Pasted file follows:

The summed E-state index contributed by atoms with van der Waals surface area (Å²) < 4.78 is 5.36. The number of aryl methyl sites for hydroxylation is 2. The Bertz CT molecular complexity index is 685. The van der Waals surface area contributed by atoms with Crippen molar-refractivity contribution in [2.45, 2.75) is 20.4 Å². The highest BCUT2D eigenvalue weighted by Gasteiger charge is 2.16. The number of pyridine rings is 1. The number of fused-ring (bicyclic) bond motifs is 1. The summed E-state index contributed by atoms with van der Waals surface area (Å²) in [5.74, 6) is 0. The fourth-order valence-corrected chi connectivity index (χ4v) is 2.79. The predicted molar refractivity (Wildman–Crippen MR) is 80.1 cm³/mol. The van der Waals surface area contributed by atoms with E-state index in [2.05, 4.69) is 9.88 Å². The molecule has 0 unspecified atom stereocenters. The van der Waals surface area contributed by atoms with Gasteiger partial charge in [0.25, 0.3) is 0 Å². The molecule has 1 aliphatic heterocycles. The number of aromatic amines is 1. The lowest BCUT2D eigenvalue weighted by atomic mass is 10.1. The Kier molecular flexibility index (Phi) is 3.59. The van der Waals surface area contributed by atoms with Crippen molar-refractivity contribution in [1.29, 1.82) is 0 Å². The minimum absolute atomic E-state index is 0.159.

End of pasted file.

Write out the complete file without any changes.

The summed E-state index contributed by atoms with van der Waals surface area (Å²) < 4.78 is 5.36. The number of aryl methyl sites for hydroxylation is 2. The Bertz CT molecular complexity index is 685. The van der Waals surface area contributed by atoms with Crippen molar-refractivity contribution in [2.45, 2.75) is 20.4 Å². The highest BCUT2D eigenvalue weighted by Gasteiger charge is 2.16. The number of pyridine rings is 1. The number of fused-ring (bicyclic) bond motifs is 1. The summed E-state index contributed by atoms with van der Waals surface area (Å²) in [5.74, 6) is 0. The fourth-order valence-corrected chi connectivity index (χ4v) is 2.79. The predicted molar refractivity (Wildman–Crippen MR) is 80.1 cm³/mol. The van der Waals surface area contributed by atoms with E-state index in [2.05, 4.69) is 9.88 Å². The molecule has 0 unspecified atom stereocenters. The van der Waals surface area contributed by atoms with Gasteiger partial charge in [0.25, 0.3) is 0 Å². The molecule has 1 aliphatic heterocycles. The number of aromatic amines is 1. The lowest BCUT2D eigenvalue weighted by atomic mass is 10.1. The Kier molecular flexibility index (Phi) is 3.59. The van der Waals surface area contributed by atoms with Crippen molar-refractivity contribution in [1.29, 1.82) is 0 Å². The minimum absolute atomic E-state index is 0.159.